Discovery of element 117
Oganessian, Yuri Ts. Joint Institute for Nuclear Research, Dubna, Russian Federation.
Hamilton, Joseph H. Department of Physics and Astronomy, Vanderbilt University, Nashville, Tennessee.
Utyonkov, Vladimir K. Joint Institute for Nuclear Research, Dubna, Russian Federation.
- Nuclear shell model and magic numbers
- Island of stability
- Searches for heavy nuclei
- Production of berkelium-249
- Discovery experiment
- Chemical properties of heavy elements
- Links to Primary Literature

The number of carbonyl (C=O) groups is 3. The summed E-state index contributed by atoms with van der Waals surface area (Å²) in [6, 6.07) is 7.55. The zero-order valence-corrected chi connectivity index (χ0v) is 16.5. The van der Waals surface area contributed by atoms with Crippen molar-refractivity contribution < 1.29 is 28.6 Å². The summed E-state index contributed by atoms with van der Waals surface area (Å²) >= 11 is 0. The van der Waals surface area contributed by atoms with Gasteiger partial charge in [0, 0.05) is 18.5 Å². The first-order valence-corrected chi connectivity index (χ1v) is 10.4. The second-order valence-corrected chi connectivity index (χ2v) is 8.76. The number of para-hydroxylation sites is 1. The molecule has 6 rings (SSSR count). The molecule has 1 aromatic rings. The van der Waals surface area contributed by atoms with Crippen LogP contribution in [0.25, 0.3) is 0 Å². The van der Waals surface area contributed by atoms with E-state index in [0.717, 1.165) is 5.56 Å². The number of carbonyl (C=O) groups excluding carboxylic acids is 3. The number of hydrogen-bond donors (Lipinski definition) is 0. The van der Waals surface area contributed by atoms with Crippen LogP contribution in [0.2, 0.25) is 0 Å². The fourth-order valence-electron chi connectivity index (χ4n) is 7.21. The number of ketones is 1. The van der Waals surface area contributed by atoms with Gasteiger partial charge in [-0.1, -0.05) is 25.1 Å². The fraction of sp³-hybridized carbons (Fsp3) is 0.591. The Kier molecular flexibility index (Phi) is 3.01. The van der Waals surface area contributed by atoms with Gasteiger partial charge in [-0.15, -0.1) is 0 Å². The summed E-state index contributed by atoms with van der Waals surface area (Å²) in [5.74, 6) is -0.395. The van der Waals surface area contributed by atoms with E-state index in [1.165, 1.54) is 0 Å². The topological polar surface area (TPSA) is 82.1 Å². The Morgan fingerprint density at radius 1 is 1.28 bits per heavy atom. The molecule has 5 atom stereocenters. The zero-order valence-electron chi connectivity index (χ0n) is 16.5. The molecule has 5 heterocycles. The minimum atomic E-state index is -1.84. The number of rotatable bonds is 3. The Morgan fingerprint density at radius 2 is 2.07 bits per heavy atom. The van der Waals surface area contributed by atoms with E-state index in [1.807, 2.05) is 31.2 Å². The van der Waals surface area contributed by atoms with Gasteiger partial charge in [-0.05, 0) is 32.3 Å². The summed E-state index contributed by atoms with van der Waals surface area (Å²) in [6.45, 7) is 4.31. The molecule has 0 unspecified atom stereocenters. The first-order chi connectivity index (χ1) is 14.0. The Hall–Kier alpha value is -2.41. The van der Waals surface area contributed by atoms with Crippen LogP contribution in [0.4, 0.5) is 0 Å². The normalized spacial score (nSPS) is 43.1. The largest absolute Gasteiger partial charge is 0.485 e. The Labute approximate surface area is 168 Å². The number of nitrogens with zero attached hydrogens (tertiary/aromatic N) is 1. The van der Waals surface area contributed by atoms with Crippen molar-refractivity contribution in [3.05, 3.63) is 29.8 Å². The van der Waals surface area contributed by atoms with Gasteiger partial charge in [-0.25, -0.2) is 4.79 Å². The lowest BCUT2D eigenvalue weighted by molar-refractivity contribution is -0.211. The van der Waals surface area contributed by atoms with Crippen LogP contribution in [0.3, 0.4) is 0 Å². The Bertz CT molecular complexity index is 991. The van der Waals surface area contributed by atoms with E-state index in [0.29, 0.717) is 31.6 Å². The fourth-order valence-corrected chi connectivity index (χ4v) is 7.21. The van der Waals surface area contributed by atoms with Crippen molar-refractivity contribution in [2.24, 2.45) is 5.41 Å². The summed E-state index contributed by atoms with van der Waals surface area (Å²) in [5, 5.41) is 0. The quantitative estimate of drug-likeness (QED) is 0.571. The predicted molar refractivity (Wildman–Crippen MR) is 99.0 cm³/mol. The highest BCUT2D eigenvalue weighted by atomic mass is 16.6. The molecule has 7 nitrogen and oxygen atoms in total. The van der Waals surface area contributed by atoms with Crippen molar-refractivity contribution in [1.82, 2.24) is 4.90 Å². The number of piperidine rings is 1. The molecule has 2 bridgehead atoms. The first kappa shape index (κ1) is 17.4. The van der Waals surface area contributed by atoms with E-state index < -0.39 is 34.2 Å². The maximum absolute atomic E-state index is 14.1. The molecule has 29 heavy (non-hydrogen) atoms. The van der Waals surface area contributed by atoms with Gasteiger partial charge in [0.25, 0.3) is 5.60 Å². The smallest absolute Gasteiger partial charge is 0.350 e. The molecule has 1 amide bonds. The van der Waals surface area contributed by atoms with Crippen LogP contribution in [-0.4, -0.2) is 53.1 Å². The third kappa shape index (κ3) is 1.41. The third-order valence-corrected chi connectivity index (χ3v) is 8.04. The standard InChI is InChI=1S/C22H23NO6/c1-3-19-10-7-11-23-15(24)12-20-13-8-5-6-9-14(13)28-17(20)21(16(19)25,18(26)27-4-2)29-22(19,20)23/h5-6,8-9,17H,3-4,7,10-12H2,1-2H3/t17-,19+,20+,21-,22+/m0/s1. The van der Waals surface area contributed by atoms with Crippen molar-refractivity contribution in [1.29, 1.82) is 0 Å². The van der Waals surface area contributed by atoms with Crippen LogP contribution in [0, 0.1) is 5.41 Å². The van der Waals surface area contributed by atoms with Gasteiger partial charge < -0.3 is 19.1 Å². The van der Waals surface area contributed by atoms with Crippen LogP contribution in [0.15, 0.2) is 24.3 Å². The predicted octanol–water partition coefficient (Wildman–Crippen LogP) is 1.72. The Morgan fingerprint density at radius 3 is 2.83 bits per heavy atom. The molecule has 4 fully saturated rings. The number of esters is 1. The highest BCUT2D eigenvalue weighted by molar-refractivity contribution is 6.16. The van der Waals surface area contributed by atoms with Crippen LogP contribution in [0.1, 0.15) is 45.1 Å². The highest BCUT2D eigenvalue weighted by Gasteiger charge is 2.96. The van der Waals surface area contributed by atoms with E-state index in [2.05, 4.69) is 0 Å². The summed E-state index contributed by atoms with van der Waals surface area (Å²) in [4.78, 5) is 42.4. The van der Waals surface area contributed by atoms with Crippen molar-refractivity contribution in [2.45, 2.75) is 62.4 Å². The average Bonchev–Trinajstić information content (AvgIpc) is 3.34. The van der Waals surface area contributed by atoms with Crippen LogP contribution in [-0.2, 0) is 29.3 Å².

- Additional Readings
The discovery of new elements advances our understanding of the limits of the periodic table of the elements. The discovery of the new element with 117 protons described here is a significant advance in probing these limits. Each element is determined by the number of protons, given by symbol Z, inside its nucleus. The first element, with one proton, is hydrogen, and the last element found in nature is uranium, with 92 protons. Beginning in World War II, extensive searches were carried out to create new elements beyond uranium. The next two, with Z = 93 and 94, were discovered in the 1940s, and element 94, plutonium, played an important role as the fissile material in the first atomic bomb. By 1952, new elements through fermium (Z = 100) were discovered.
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